In Meyer's view, La Reina rejected the club not because of tax issues, but because administrators, he believes, have an ideological bias. The school purportedly has a "Green Team" and human rights clubs have been said to have a presence as well. Both of these groups, as Meyer highlights, discuss public policy in the same way that YAF would.
In an interview with the Blaze, Ron Robinson, the president of YAF, echoed these sentiments. "YAF is an organization that has had a strong Catholic tradition," he said. "It’s an organization that understands and feels quite comfortable operating in Catholic schools."
Robinson went on to explain that the "hostility" that is being seen has nothing to do with running a Catholic school. "This is about…intimidating or bullying Catholic students," he explains. He also said that he has no recollection of any other Catholic school refusing YAF for similar reasons.
Unfortunately, the Blaze was not able to verify the current status of these clubs or get a response to the quotes recalled by the mother, as accessing individuals at both the Los Angeles Archdiocese and La Reina has been difficult at best. In a brief conversation with Dr. Gomez, we were told that someone would respond to us. After we placed a number of follow-up calls, the Blaze was forwarded to the archdiocese (they, too, ignored our attempts for comment).
Regardless of these factors, an assembly that was held last year does pose some questions about the school's policies on political influence. The same school administrator who purportedly made the comments about Reagan and communism is said to have also introduced Linda Piera Avila, a Green Party candidate for California State Assembly back in 2010.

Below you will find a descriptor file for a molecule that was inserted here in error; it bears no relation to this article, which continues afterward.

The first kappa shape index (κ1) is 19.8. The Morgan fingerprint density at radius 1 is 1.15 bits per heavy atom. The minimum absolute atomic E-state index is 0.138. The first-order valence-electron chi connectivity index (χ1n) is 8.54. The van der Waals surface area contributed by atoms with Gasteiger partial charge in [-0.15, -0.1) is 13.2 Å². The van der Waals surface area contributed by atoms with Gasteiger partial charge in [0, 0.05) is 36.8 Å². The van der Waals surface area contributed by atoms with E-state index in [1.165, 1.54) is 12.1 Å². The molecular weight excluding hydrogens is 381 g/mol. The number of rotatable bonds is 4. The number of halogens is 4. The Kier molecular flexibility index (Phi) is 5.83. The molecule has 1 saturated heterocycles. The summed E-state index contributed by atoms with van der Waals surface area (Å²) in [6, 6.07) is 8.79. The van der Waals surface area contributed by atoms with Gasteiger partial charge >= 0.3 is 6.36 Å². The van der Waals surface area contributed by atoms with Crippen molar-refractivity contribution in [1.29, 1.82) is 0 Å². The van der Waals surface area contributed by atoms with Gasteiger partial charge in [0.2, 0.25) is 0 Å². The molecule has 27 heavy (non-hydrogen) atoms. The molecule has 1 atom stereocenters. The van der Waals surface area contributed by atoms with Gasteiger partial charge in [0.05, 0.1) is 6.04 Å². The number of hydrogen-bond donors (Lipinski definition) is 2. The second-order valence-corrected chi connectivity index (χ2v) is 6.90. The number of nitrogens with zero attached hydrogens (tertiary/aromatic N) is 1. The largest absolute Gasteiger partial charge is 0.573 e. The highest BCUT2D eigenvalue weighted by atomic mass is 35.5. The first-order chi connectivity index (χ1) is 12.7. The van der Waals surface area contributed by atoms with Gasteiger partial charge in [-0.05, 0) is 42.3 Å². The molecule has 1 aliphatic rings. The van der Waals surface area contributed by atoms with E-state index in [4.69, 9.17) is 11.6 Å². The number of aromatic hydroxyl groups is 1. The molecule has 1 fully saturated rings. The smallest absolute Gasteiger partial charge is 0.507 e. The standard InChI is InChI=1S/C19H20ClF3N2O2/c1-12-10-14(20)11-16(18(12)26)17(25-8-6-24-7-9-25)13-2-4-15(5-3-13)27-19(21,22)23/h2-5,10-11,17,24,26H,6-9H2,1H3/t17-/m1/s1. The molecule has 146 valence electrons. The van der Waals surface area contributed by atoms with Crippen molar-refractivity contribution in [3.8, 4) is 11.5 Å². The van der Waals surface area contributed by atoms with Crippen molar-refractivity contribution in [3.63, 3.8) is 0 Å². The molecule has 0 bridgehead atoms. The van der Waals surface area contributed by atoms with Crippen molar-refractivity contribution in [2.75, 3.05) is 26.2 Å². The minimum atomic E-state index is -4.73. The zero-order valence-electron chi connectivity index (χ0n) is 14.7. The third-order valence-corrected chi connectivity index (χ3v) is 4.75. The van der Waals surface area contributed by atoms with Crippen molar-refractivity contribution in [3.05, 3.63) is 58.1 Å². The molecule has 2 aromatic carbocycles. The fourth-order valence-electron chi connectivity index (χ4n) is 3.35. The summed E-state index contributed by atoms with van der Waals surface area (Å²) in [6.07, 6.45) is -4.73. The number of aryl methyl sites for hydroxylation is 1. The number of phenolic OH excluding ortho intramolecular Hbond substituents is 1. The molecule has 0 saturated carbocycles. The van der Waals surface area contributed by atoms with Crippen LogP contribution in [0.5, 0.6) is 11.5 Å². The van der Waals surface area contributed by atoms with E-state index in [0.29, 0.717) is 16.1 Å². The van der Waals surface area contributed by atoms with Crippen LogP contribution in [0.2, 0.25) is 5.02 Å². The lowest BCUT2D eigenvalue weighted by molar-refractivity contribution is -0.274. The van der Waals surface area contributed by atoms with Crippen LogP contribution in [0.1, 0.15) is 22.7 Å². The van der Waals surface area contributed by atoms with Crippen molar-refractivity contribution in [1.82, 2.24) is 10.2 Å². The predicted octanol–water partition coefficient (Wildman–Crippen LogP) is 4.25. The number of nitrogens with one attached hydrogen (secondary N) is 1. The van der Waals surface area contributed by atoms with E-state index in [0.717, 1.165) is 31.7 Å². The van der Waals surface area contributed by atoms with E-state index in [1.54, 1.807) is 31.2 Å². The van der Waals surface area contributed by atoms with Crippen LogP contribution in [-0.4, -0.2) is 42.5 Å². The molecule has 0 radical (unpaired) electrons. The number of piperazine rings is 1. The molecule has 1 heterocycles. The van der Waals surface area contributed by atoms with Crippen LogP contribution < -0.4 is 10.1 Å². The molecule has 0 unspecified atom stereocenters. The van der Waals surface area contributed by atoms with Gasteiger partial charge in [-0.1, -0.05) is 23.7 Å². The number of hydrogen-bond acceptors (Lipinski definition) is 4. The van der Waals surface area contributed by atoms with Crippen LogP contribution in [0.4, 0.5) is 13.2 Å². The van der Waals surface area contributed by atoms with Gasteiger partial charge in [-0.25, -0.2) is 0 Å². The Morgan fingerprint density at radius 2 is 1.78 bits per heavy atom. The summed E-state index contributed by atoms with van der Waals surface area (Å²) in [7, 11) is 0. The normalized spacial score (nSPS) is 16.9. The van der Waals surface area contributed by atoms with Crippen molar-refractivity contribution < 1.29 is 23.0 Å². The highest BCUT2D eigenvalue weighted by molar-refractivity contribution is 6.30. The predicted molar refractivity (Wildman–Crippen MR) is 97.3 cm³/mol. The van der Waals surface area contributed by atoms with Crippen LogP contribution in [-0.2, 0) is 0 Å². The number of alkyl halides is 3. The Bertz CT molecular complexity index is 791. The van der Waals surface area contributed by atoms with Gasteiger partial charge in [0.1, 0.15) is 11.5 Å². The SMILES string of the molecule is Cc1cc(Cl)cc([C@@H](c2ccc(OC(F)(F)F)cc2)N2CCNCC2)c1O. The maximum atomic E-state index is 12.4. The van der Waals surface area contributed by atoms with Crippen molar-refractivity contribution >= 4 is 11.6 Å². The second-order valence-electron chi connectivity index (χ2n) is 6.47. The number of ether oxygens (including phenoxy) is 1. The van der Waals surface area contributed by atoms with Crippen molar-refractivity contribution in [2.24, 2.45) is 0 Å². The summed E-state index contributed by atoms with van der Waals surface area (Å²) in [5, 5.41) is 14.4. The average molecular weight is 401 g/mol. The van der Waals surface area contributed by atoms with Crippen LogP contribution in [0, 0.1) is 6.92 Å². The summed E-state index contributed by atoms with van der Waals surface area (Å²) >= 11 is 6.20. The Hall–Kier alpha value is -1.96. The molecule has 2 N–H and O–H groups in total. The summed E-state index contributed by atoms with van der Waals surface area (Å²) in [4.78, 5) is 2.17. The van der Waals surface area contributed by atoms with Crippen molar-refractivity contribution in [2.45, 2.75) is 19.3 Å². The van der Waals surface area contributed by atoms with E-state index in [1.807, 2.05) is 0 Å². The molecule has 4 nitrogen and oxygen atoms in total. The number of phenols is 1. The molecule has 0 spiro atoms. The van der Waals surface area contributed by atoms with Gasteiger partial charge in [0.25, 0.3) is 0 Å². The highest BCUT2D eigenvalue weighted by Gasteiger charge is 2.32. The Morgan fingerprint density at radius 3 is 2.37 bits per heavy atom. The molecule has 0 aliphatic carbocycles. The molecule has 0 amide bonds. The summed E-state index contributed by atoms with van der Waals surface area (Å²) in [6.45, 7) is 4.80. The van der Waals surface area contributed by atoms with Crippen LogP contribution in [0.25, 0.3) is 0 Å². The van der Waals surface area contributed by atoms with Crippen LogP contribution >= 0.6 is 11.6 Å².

Avila spoke about "ecofeminism, women and leadership." The video's description claims that the speech was given at the school's "Student Council Awards Event."
Watch the video of her talk, below:
While Catholic Church was unresponsive to our requests, Tod Tamberg, a spokesperson for the archdiocese, was interviewed by the Ventura County Star at the end of September.
According to Tamberg, any school that falls under its jurisdiction cannot have political student groups present on its campus (this, of course, include La Reina). "We're not saying that politics has no place in the life of young people," he said. We're just saying there is a place for that activity, and it's not on a school campus," said Tod Tamberg, a spokesman for the archdiocese.
The Star reports that Tamberg also cited his belief that federal tax law would prohibit tax-exempt organizations, like the archdiocese and the schools it oversees, from engaging in political activity. Meyer, though, appropriately debunks this theory in his column:
...The archdiocese and Young America’s Foundation share the exact same tax status.
Young Americans for Freedom is a branch of Young America’s Foundation, a 501(c)(3) tax exempt organization—just like the archdiocese. The foundation educates young people about the benefits of free enterprise, limited government, a strong national defense, and traditional values—and these ideas are not partisan.
But, much like the administrator who cited her surprise by the presence of the word "activism" on YAF's web site, Tamberg also cited his concern over "inflammatory" language on the same web site. The Star writes:
A page about starting a new chapter asks students if they are "tired of liberal and Marxist professors indoctrinating" classmates, and says groups including "fringe environmentalists, race-baiters, Islamo-fascists and run-of-the-mill leftists are distraught that you would even think about challenging them."
Meyer, taking all of this information in stride, writes, "The archdiocese said public policy-related clubs are not allowed. Gomez said these clubs are acceptable if there’s balance. Which one is it?"
The Foxens are wondering that, too. Either way, La Reina has not wavered in its decision to prevent the club on campus.